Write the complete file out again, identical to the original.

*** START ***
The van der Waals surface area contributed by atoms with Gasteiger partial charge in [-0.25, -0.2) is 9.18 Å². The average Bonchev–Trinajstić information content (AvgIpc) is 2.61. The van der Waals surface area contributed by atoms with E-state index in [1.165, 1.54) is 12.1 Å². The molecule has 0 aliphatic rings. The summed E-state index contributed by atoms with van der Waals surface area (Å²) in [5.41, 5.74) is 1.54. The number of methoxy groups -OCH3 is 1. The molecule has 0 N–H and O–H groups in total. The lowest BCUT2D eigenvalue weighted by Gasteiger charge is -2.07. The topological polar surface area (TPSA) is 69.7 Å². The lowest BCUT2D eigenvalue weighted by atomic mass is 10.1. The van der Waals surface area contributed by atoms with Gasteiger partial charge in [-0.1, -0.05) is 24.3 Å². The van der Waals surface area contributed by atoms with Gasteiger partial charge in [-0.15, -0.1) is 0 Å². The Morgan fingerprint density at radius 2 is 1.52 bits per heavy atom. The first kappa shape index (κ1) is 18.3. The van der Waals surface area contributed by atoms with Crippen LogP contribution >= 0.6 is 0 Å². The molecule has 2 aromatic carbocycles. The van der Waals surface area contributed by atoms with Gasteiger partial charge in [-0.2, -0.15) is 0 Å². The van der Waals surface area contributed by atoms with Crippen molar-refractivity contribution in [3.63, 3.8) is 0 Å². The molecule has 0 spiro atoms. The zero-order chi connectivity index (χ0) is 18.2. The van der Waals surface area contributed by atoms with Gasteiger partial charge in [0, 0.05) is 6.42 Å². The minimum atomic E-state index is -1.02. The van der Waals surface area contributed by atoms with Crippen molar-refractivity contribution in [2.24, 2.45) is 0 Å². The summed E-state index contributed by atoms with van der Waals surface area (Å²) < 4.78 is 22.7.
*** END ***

The van der Waals surface area contributed by atoms with Gasteiger partial charge in [-0.25, -0.2) is 9.18 Å². The average Bonchev–Trinajstić information content (AvgIpc) is 2.61. The van der Waals surface area contributed by atoms with E-state index in [1.165, 1.54) is 12.1 Å². The molecule has 0 aliphatic rings. The summed E-state index contributed by atoms with van der Waals surface area (Å²) in [5.41, 5.74) is 1.54. The number of methoxy groups -OCH3 is 1. The molecule has 0 N–H and O–H groups in total. The lowest BCUT2D eigenvalue weighted by Gasteiger charge is -2.07. The topological polar surface area (TPSA) is 69.7 Å². The lowest BCUT2D eigenvalue weighted by atomic mass is 10.1. The van der Waals surface area contributed by atoms with Gasteiger partial charge in [-0.1, -0.05) is 24.3 Å². The van der Waals surface area contributed by atoms with Gasteiger partial charge in [-0.15, -0.1) is 0 Å². The Morgan fingerprint density at radius 2 is 1.52 bits per heavy atom. The first kappa shape index (κ1) is 18.3. The van der Waals surface area contributed by atoms with Crippen LogP contribution >= 0.6 is 0 Å². The molecule has 2 aromatic carbocycles. The van der Waals surface area contributed by atoms with Gasteiger partial charge in [-0.2, -0.15) is 0 Å². The van der Waals surface area contributed by atoms with Crippen molar-refractivity contribution in [3.63, 3.8) is 0 Å². The molecule has 0 spiro atoms. The zero-order chi connectivity index (χ0) is 18.2. The van der Waals surface area contributed by atoms with Gasteiger partial charge in [0, 0.05) is 6.42 Å². The minimum atomic E-state index is -1.02. The van der Waals surface area contributed by atoms with Crippen molar-refractivity contribution in [2.24, 2.45) is 0 Å². The summed E-state index contributed by atoms with van der Waals surface area (Å²) < 4.78 is 22.7.